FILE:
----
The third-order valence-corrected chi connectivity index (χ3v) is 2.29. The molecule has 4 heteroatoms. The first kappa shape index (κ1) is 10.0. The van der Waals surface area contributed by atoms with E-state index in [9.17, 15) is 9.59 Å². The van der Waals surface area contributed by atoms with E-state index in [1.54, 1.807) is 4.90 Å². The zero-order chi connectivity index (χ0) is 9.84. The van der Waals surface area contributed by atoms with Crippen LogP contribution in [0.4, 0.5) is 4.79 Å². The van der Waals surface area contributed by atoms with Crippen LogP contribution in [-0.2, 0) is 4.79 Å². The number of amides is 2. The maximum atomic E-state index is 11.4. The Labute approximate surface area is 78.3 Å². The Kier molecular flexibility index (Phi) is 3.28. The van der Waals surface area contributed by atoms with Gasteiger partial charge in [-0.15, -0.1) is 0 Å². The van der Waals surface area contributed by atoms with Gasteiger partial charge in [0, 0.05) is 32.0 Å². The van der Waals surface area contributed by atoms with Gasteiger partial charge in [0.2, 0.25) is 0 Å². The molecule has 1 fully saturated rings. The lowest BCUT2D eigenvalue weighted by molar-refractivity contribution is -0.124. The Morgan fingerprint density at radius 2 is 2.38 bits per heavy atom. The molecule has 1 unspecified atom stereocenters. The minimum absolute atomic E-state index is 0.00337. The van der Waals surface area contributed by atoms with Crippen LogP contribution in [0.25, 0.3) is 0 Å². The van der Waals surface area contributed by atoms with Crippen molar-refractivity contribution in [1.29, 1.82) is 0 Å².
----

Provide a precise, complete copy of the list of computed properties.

The third-order valence-corrected chi connectivity index (χ3v) is 2.29. The molecule has 4 heteroatoms. The first kappa shape index (κ1) is 10.0. The van der Waals surface area contributed by atoms with E-state index in [9.17, 15) is 9.59 Å². The van der Waals surface area contributed by atoms with E-state index in [1.54, 1.807) is 4.90 Å². The zero-order chi connectivity index (χ0) is 9.84. The van der Waals surface area contributed by atoms with Crippen LogP contribution in [0.4, 0.5) is 4.79 Å². The van der Waals surface area contributed by atoms with Crippen LogP contribution in [-0.2, 0) is 4.79 Å². The number of amides is 2. The maximum atomic E-state index is 11.4. The Labute approximate surface area is 78.3 Å². The Kier molecular flexibility index (Phi) is 3.28. The van der Waals surface area contributed by atoms with Gasteiger partial charge in [-0.15, -0.1) is 0 Å². The van der Waals surface area contributed by atoms with Gasteiger partial charge in [0, 0.05) is 32.0 Å². The van der Waals surface area contributed by atoms with Gasteiger partial charge in [0.2, 0.25) is 0 Å². The molecule has 1 fully saturated rings. The lowest BCUT2D eigenvalue weighted by molar-refractivity contribution is -0.124. The Morgan fingerprint density at radius 2 is 2.38 bits per heavy atom. The molecule has 1 unspecified atom stereocenters. The minimum absolute atomic E-state index is 0.00337. The van der Waals surface area contributed by atoms with Crippen LogP contribution in [0.25, 0.3) is 0 Å². The van der Waals surface area contributed by atoms with Crippen molar-refractivity contribution in [1.29, 1.82) is 0 Å².